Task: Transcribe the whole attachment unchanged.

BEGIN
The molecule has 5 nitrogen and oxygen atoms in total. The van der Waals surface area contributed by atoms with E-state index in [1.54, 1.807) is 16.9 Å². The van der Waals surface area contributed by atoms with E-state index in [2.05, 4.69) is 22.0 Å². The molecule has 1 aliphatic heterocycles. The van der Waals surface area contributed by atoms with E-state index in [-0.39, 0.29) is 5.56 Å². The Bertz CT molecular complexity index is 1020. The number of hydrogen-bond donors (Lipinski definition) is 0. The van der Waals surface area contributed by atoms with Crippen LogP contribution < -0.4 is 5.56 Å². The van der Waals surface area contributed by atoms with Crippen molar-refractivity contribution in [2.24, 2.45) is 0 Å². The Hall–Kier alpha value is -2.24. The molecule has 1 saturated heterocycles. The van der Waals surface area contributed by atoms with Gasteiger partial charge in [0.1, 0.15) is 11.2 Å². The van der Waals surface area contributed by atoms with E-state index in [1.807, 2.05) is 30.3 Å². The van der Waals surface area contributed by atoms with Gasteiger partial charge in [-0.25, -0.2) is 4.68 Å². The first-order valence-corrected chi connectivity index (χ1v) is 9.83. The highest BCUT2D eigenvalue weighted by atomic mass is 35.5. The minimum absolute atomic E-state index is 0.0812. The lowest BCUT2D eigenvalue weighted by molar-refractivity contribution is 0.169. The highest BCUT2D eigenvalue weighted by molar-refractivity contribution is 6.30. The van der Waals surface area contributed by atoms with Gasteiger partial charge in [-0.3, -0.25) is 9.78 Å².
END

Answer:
The molecule has 5 nitrogen and oxygen atoms in total. The van der Waals surface area contributed by atoms with E-state index in [1.54, 1.807) is 16.9 Å². The van der Waals surface area contributed by atoms with E-state index in [2.05, 4.69) is 22.0 Å². The molecule has 1 aliphatic heterocycles. The van der Waals surface area contributed by atoms with E-state index in [-0.39, 0.29) is 5.56 Å². The Bertz CT molecular complexity index is 1020. The number of hydrogen-bond donors (Lipinski definition) is 0. The van der Waals surface area contributed by atoms with Crippen LogP contribution < -0.4 is 5.56 Å². The van der Waals surface area contributed by atoms with Crippen molar-refractivity contribution in [2.24, 2.45) is 0 Å². The Hall–Kier alpha value is -2.24. The molecule has 1 saturated heterocycles. The van der Waals surface area contributed by atoms with Gasteiger partial charge in [0.1, 0.15) is 11.2 Å². The van der Waals surface area contributed by atoms with E-state index in [1.807, 2.05) is 30.3 Å². The van der Waals surface area contributed by atoms with Gasteiger partial charge in [-0.25, -0.2) is 4.68 Å². The first-order valence-corrected chi connectivity index (χ1v) is 9.83. The highest BCUT2D eigenvalue weighted by atomic mass is 35.5. The minimum absolute atomic E-state index is 0.0812. The lowest BCUT2D eigenvalue weighted by molar-refractivity contribution is 0.169. The highest BCUT2D eigenvalue weighted by molar-refractivity contribution is 6.30. The van der Waals surface area contributed by atoms with Gasteiger partial charge in [-0.3, -0.25) is 9.78 Å².